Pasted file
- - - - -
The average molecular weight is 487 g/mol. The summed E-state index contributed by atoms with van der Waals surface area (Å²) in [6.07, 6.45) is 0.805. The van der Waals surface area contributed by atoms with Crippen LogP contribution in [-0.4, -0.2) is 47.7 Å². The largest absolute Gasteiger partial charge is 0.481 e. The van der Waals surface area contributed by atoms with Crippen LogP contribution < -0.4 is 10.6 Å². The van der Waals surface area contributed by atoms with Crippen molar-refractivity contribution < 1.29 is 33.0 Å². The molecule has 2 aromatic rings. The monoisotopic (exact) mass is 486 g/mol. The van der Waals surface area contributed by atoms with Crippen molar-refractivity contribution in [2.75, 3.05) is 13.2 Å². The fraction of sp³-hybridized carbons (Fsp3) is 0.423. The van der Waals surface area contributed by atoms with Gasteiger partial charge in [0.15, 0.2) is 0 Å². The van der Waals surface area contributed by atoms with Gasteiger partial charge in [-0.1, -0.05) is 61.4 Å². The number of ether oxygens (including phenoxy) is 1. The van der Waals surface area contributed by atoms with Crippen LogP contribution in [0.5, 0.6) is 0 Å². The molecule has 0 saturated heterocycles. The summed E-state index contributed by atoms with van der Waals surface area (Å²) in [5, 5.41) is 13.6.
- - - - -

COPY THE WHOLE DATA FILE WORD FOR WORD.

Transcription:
The average molecular weight is 487 g/mol. The summed E-state index contributed by atoms with van der Waals surface area (Å²) in [6.07, 6.45) is 0.805. The van der Waals surface area contributed by atoms with Crippen LogP contribution in [-0.4, -0.2) is 47.7 Å². The largest absolute Gasteiger partial charge is 0.481 e. The van der Waals surface area contributed by atoms with Crippen LogP contribution < -0.4 is 10.6 Å². The van der Waals surface area contributed by atoms with Crippen molar-refractivity contribution < 1.29 is 33.0 Å². The molecule has 2 aromatic rings. The monoisotopic (exact) mass is 486 g/mol. The van der Waals surface area contributed by atoms with Crippen molar-refractivity contribution in [2.75, 3.05) is 13.2 Å². The fraction of sp³-hybridized carbons (Fsp3) is 0.423. The van der Waals surface area contributed by atoms with Gasteiger partial charge in [0.15, 0.2) is 0 Å². The van der Waals surface area contributed by atoms with Gasteiger partial charge in [-0.1, -0.05) is 61.4 Å². The number of ether oxygens (including phenoxy) is 1. The van der Waals surface area contributed by atoms with Crippen LogP contribution in [0.5, 0.6) is 0 Å². The molecule has 0 saturated heterocycles. The summed E-state index contributed by atoms with van der Waals surface area (Å²) in [5, 5.41) is 13.6.